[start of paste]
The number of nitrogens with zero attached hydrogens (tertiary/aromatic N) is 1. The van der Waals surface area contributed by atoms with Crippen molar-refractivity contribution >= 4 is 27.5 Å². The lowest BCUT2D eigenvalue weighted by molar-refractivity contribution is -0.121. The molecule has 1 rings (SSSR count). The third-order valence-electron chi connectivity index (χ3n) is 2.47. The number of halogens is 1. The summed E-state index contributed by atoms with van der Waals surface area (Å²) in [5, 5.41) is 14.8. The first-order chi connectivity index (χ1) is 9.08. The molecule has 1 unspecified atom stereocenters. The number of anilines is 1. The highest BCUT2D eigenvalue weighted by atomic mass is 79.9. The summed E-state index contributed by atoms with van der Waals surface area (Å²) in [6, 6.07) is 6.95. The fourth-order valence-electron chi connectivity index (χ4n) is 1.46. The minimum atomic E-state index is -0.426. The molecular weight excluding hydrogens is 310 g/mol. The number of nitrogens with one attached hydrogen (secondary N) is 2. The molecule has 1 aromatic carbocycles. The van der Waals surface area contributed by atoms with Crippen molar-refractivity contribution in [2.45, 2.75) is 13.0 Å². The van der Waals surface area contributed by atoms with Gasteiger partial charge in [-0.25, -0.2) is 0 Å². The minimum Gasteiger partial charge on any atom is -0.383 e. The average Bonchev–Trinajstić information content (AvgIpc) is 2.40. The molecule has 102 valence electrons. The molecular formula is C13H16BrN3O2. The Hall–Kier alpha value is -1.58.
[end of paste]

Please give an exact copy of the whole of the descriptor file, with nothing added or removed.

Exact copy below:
The number of nitrogens with zero attached hydrogens (tertiary/aromatic N) is 1. The van der Waals surface area contributed by atoms with Crippen molar-refractivity contribution >= 4 is 27.5 Å². The lowest BCUT2D eigenvalue weighted by molar-refractivity contribution is -0.121. The molecule has 1 rings (SSSR count). The third-order valence-electron chi connectivity index (χ3n) is 2.47. The number of halogens is 1. The summed E-state index contributed by atoms with van der Waals surface area (Å²) in [5, 5.41) is 14.8. The first-order chi connectivity index (χ1) is 9.08. The molecule has 1 unspecified atom stereocenters. The number of anilines is 1. The highest BCUT2D eigenvalue weighted by atomic mass is 79.9. The summed E-state index contributed by atoms with van der Waals surface area (Å²) in [6, 6.07) is 6.95. The fourth-order valence-electron chi connectivity index (χ4n) is 1.46. The minimum atomic E-state index is -0.426. The molecular weight excluding hydrogens is 310 g/mol. The number of nitrogens with one attached hydrogen (secondary N) is 2. The molecule has 1 aromatic carbocycles. The van der Waals surface area contributed by atoms with Crippen molar-refractivity contribution in [2.45, 2.75) is 13.0 Å². The van der Waals surface area contributed by atoms with Gasteiger partial charge in [-0.25, -0.2) is 0 Å². The minimum Gasteiger partial charge on any atom is -0.383 e. The average Bonchev–Trinajstić information content (AvgIpc) is 2.40. The molecule has 102 valence electrons. The molecular formula is C13H16BrN3O2. The Hall–Kier alpha value is -1.58.